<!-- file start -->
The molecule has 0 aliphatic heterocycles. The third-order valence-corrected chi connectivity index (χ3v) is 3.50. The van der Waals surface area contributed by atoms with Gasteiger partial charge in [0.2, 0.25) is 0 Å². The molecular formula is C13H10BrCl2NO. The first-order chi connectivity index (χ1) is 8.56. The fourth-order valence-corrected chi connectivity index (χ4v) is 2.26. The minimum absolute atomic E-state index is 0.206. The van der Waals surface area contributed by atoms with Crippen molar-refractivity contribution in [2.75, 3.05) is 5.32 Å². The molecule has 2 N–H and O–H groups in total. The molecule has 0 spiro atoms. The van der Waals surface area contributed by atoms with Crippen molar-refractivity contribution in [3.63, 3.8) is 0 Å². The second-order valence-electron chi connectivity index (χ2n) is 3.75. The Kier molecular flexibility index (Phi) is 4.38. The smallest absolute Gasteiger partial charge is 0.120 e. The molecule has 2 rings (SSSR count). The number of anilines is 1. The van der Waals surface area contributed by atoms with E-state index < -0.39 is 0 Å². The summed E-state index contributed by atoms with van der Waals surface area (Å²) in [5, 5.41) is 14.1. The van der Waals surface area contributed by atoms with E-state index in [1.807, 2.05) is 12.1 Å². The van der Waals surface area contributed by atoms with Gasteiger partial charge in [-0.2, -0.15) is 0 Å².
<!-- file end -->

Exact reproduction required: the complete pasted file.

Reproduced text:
The molecule has 0 aliphatic heterocycles. The third-order valence-corrected chi connectivity index (χ3v) is 3.50. The van der Waals surface area contributed by atoms with Gasteiger partial charge in [0.2, 0.25) is 0 Å². The molecular formula is C13H10BrCl2NO. The first-order chi connectivity index (χ1) is 8.56. The fourth-order valence-corrected chi connectivity index (χ4v) is 2.26. The minimum absolute atomic E-state index is 0.206. The van der Waals surface area contributed by atoms with Crippen molar-refractivity contribution in [2.75, 3.05) is 5.32 Å². The molecule has 2 N–H and O–H groups in total. The molecule has 0 spiro atoms. The van der Waals surface area contributed by atoms with Crippen molar-refractivity contribution in [3.63, 3.8) is 0 Å². The second-order valence-electron chi connectivity index (χ2n) is 3.75. The Kier molecular flexibility index (Phi) is 4.38. The smallest absolute Gasteiger partial charge is 0.120 e. The molecule has 2 rings (SSSR count). The number of anilines is 1. The van der Waals surface area contributed by atoms with E-state index < -0.39 is 0 Å². The summed E-state index contributed by atoms with van der Waals surface area (Å²) in [5, 5.41) is 14.1. The van der Waals surface area contributed by atoms with E-state index in [1.807, 2.05) is 12.1 Å². The van der Waals surface area contributed by atoms with Gasteiger partial charge in [-0.2, -0.15) is 0 Å².